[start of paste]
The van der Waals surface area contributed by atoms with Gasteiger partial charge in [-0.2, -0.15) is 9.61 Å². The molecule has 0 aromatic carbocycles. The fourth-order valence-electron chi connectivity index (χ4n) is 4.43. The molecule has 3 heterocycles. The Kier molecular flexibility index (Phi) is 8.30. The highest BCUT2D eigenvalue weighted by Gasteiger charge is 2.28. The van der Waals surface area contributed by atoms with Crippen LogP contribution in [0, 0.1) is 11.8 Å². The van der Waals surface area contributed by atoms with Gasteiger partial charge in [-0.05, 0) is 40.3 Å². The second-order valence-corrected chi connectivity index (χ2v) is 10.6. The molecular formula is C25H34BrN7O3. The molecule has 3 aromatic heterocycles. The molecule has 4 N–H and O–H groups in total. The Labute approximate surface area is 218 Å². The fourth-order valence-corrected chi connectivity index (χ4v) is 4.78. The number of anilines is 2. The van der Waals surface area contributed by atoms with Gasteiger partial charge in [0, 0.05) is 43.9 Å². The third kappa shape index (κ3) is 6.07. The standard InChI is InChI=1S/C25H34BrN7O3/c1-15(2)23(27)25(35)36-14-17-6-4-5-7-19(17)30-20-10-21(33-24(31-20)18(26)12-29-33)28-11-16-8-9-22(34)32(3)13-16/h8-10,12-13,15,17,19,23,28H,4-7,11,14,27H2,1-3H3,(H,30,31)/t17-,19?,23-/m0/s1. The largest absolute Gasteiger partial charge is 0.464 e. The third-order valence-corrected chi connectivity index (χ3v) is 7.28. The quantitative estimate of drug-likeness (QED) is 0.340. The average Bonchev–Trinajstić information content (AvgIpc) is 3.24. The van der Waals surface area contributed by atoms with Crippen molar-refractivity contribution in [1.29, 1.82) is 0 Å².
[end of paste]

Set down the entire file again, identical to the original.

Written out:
The van der Waals surface area contributed by atoms with Gasteiger partial charge in [-0.2, -0.15) is 9.61 Å². The molecule has 0 aromatic carbocycles. The fourth-order valence-electron chi connectivity index (χ4n) is 4.43. The molecule has 3 heterocycles. The Kier molecular flexibility index (Phi) is 8.30. The highest BCUT2D eigenvalue weighted by Gasteiger charge is 2.28. The van der Waals surface area contributed by atoms with Crippen LogP contribution in [0, 0.1) is 11.8 Å². The van der Waals surface area contributed by atoms with Gasteiger partial charge in [-0.05, 0) is 40.3 Å². The second-order valence-corrected chi connectivity index (χ2v) is 10.6. The molecular formula is C25H34BrN7O3. The molecule has 3 aromatic heterocycles. The molecule has 4 N–H and O–H groups in total. The Labute approximate surface area is 218 Å². The fourth-order valence-corrected chi connectivity index (χ4v) is 4.78. The number of anilines is 2. The van der Waals surface area contributed by atoms with Gasteiger partial charge in [0, 0.05) is 43.9 Å². The third kappa shape index (κ3) is 6.07. The standard InChI is InChI=1S/C25H34BrN7O3/c1-15(2)23(27)25(35)36-14-17-6-4-5-7-19(17)30-20-10-21(33-24(31-20)18(26)12-29-33)28-11-16-8-9-22(34)32(3)13-16/h8-10,12-13,15,17,19,23,28H,4-7,11,14,27H2,1-3H3,(H,30,31)/t17-,19?,23-/m0/s1. The largest absolute Gasteiger partial charge is 0.464 e. The third-order valence-corrected chi connectivity index (χ3v) is 7.28. The quantitative estimate of drug-likeness (QED) is 0.340. The average Bonchev–Trinajstić information content (AvgIpc) is 3.24. The van der Waals surface area contributed by atoms with Crippen molar-refractivity contribution in [1.29, 1.82) is 0 Å².